Author Marion Dunn talks to Gayle Ritchie about why she took up boxing at the age of 50…
As she approached the big 5-0, Marion Dunn became increasingly aware of her lack of fitness. She began hunting for cheap gyms and found an advert for one where exercise sessions were run for all ages.
“I turned up expecting a fancy weights room, with posh coffee and deep carpets. Instead I found a traditional old-school boxing gym, where I was made to feel very welcome,” says Marion, now 56. “I was prepared to work hard in the gym and found unexpectedly that I loved boxing.”
She quickly became addicted.
“Despite the macho image, I’ve found it inclusive, stress-busting, fun and sociable,” she says.
Marion, who works in environmental science at Lancaster University, became so hooked that she felt compelled to write about her experiences, initially keeping a diary to memorise some of the complex boxing moves she’d been taught.
Then she began adding descriptions of daily “micro-dramas” which unfolded in the gym.
“Eventually descriptions of my relations and ancestors crept in – they may have had a hand in propelling me towards boxing,” she reveals. “Almost without intending to, I had produced the makings of a book, spanning four years of my love affair with boxing.”
Marion took considerable inspiration from an aunt who died in 2017. She had lived in Dundee and Broughty Ferry.
“Despite serious health problems, nothing ever fazed her. She was a serial risk-taker, determined to enjoy life to the full.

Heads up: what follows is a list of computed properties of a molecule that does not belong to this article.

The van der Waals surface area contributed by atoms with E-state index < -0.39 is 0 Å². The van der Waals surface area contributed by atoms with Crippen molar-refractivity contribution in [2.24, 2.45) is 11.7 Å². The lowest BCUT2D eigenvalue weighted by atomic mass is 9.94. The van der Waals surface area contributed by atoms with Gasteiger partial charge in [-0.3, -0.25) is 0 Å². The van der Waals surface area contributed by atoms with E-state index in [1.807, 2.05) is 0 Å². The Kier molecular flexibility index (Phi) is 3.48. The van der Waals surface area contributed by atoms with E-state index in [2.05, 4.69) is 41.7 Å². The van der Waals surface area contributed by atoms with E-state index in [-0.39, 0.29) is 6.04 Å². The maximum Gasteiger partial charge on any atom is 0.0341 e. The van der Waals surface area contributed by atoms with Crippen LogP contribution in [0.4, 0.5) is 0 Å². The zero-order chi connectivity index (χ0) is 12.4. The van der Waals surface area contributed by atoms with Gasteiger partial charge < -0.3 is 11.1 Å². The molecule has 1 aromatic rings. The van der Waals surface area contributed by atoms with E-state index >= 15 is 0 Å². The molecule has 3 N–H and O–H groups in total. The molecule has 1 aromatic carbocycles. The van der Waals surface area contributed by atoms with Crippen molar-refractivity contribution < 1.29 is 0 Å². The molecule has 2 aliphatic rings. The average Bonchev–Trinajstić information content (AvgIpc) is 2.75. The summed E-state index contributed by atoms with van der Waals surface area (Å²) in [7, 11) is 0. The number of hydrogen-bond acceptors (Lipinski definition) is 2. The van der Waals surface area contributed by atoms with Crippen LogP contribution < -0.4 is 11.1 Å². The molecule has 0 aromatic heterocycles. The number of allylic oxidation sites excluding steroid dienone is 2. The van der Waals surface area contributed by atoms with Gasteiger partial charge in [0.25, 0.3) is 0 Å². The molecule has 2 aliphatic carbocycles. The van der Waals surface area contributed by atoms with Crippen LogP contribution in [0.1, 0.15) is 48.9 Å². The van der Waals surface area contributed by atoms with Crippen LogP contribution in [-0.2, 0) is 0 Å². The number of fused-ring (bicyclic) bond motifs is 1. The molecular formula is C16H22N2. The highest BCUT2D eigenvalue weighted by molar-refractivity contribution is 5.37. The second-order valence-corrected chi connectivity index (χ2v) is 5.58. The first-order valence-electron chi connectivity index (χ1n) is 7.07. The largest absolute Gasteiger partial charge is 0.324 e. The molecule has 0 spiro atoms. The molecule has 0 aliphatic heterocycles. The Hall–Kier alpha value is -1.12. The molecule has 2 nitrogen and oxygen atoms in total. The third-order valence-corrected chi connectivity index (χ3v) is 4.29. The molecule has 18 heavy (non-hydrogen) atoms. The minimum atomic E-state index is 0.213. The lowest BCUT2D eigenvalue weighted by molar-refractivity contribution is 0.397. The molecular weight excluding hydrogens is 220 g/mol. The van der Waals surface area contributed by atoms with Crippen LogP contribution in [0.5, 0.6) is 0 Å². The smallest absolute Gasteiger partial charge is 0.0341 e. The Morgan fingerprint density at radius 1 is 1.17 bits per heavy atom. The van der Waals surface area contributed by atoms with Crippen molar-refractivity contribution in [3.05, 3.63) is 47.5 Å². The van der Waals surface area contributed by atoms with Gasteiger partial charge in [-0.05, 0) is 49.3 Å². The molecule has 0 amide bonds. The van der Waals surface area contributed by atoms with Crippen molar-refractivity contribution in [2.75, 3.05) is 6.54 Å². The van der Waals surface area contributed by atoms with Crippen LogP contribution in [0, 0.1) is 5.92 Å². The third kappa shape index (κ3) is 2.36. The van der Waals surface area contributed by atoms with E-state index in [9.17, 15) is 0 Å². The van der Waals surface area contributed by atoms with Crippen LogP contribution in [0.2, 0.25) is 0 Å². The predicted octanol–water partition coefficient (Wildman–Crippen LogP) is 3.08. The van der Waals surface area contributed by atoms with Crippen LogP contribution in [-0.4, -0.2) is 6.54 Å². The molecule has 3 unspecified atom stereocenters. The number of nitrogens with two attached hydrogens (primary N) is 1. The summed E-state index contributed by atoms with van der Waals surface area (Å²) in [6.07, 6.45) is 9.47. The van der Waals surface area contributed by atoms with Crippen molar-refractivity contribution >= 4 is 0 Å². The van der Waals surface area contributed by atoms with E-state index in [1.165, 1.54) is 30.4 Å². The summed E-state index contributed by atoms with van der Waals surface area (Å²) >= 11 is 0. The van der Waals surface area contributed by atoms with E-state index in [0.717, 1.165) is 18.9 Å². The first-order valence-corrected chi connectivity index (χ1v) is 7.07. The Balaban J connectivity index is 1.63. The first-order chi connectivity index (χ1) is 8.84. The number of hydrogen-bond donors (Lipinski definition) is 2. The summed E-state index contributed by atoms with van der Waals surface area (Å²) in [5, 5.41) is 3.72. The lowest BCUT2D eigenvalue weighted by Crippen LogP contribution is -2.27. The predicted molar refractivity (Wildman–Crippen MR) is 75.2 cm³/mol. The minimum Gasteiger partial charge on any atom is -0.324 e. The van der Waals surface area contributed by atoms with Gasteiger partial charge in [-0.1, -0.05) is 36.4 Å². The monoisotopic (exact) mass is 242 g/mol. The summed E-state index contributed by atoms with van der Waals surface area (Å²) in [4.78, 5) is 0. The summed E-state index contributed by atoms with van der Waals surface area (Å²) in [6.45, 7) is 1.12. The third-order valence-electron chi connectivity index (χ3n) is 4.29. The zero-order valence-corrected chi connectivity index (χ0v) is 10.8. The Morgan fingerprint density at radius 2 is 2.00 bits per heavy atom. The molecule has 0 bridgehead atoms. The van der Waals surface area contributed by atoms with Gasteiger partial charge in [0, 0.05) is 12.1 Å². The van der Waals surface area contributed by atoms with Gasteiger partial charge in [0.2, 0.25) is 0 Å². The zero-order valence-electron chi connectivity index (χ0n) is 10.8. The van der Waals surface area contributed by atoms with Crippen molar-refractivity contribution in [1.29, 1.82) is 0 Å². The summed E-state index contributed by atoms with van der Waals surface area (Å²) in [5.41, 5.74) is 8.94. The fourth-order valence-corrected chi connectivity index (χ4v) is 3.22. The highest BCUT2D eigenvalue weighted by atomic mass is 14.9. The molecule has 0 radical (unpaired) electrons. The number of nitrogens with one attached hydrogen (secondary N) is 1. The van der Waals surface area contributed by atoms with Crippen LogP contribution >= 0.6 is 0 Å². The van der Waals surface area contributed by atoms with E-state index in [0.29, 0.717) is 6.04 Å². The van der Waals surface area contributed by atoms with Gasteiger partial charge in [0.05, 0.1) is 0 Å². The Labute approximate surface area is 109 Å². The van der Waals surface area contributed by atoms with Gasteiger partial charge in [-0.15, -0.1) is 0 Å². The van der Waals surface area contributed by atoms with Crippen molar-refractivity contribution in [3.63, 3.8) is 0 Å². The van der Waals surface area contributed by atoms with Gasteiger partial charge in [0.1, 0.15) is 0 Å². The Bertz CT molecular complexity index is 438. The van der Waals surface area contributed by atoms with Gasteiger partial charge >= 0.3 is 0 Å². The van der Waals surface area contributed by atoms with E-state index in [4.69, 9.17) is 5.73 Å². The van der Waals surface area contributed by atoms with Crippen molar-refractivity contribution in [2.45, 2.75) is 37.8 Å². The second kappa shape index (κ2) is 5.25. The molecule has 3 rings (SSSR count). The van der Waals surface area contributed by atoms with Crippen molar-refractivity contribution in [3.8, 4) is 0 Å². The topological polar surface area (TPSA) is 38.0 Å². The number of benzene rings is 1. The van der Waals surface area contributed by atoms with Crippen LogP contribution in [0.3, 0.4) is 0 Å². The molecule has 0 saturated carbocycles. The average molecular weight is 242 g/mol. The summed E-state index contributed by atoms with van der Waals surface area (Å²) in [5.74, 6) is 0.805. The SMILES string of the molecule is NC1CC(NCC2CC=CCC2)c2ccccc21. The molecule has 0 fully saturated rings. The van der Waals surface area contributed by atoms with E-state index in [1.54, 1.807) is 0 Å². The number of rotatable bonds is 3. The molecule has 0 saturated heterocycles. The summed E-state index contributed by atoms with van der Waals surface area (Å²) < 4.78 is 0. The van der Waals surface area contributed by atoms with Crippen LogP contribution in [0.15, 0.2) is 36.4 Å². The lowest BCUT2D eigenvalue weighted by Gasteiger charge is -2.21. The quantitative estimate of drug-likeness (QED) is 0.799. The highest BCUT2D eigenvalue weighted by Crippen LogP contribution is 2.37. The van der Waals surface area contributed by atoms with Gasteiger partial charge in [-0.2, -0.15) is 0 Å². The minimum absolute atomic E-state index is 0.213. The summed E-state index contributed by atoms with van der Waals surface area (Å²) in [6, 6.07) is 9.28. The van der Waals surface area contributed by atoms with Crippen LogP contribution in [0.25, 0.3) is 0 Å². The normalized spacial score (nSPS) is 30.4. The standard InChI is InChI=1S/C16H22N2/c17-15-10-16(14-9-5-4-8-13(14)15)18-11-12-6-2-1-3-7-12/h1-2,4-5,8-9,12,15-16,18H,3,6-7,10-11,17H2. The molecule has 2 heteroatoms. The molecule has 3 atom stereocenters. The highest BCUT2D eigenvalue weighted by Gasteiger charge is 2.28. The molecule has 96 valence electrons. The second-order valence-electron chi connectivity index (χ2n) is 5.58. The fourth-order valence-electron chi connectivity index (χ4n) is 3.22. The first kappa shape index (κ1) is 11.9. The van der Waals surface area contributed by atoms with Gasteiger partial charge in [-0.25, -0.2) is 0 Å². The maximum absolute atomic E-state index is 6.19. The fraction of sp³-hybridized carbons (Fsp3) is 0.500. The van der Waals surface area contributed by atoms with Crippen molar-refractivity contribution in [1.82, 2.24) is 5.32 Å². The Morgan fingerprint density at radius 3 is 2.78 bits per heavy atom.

“She would stride for miles along the front at Broughty Ferry, in all weathers, shunning buses and taxis, her failing heart glad for the outing. Nothing would deprive her of a walk.
“She told me to never apologise for or ask permission to do anything, and, more than anyone, she encouraged me in my boxing endeavours.”
Marion’s book – The Boxing Diaries – was published in January and, as well as being a story of boxing obsession, it’s about wellness, hard work, companionship and bravery.
Marion’s ultimate test thus far has been stepping into the ring to spar against “real” opponents.
“The idea is to outwit your opponent and not to pulverise them!” she laughs. “I am far beyond the age limit for serious competitive fighting, where risk and injury rates are higher and this is probably just as well.”
Ultimately, Marion hopes her book will inspire other women, particularly those over 50, to take up the sport.
“Just turn up at any reputable boxing gym and you’ll be made to feel very welcome, whatever your level of fitness.
“Boxing training sessions are cheap and unpretentious, but be prepared to work hard. If you have a medical condition, it’s wise to have a health check before embarking on a programme of intense exercise.”
Be warned – The Boxing Diaries is a knockout memoir that could make you want to start swinging punches, too!
The Boxing Diaries by Marion Dunn is published by Saraband, £9.99. saraband.net